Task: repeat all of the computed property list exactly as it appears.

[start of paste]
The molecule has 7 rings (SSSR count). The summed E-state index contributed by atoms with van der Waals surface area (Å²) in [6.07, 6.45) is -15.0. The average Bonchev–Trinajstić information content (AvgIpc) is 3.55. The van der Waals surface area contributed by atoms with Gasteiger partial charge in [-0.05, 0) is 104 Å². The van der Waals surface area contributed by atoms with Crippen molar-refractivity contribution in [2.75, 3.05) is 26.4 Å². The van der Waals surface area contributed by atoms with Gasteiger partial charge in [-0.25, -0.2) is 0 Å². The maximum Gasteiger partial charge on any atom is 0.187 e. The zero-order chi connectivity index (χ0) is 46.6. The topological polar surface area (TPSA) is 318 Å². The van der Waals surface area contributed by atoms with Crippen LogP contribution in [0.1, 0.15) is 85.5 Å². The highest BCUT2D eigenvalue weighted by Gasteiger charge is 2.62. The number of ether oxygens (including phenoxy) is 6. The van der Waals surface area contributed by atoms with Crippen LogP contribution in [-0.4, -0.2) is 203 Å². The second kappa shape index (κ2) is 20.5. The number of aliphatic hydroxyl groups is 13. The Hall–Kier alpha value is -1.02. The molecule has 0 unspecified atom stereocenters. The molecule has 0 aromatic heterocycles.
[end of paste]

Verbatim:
The molecule has 7 rings (SSSR count). The summed E-state index contributed by atoms with van der Waals surface area (Å²) in [6.07, 6.45) is -15.0. The average Bonchev–Trinajstić information content (AvgIpc) is 3.55. The van der Waals surface area contributed by atoms with Gasteiger partial charge in [-0.05, 0) is 104 Å². The van der Waals surface area contributed by atoms with Crippen molar-refractivity contribution in [2.75, 3.05) is 26.4 Å². The van der Waals surface area contributed by atoms with Gasteiger partial charge in [-0.25, -0.2) is 0 Å². The maximum Gasteiger partial charge on any atom is 0.187 e. The zero-order chi connectivity index (χ0) is 46.6. The topological polar surface area (TPSA) is 318 Å². The van der Waals surface area contributed by atoms with Crippen LogP contribution in [0.1, 0.15) is 85.5 Å². The highest BCUT2D eigenvalue weighted by Gasteiger charge is 2.62. The number of ether oxygens (including phenoxy) is 6. The van der Waals surface area contributed by atoms with Crippen LogP contribution in [-0.4, -0.2) is 203 Å². The second kappa shape index (κ2) is 20.5. The number of aliphatic hydroxyl groups is 13. The Hall–Kier alpha value is -1.02. The molecule has 0 unspecified atom stereocenters. The molecule has 0 aromatic heterocycles.